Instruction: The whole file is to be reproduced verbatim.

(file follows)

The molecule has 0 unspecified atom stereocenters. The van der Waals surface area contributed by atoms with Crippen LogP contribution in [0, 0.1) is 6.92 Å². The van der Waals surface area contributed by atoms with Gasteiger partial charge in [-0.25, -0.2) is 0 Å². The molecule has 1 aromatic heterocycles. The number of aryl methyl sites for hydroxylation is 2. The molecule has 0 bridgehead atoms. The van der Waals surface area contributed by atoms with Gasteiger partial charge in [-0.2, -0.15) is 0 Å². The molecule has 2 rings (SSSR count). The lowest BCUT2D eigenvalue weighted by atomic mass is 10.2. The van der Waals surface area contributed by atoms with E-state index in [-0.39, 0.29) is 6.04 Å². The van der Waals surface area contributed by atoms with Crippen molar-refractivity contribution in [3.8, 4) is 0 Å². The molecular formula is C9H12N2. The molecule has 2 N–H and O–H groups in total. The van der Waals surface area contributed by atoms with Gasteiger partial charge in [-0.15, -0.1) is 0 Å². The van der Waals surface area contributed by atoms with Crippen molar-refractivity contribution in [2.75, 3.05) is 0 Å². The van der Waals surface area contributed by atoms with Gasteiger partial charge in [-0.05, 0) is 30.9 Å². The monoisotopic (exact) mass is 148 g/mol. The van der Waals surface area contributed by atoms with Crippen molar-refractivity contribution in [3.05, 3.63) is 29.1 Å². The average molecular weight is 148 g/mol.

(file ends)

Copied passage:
The molecule has 0 unspecified atom stereocenters. The van der Waals surface area contributed by atoms with Crippen LogP contribution in [0, 0.1) is 6.92 Å². The van der Waals surface area contributed by atoms with Gasteiger partial charge in [-0.25, -0.2) is 0 Å². The molecule has 1 aromatic heterocycles. The number of aryl methyl sites for hydroxylation is 2. The molecule has 0 bridgehead atoms. The van der Waals surface area contributed by atoms with Gasteiger partial charge in [-0.2, -0.15) is 0 Å². The molecule has 2 rings (SSSR count). The lowest BCUT2D eigenvalue weighted by atomic mass is 10.2. The van der Waals surface area contributed by atoms with E-state index in [-0.39, 0.29) is 6.04 Å². The van der Waals surface area contributed by atoms with Crippen molar-refractivity contribution in [3.8, 4) is 0 Å². The molecular formula is C9H12N2. The molecule has 2 N–H and O–H groups in total. The van der Waals surface area contributed by atoms with Gasteiger partial charge in [-0.15, -0.1) is 0 Å². The van der Waals surface area contributed by atoms with Crippen molar-refractivity contribution in [2.75, 3.05) is 0 Å². The van der Waals surface area contributed by atoms with Gasteiger partial charge in [-0.05, 0) is 30.9 Å². The monoisotopic (exact) mass is 148 g/mol. The van der Waals surface area contributed by atoms with Crippen molar-refractivity contribution in [3.05, 3.63) is 29.1 Å². The average molecular weight is 148 g/mol.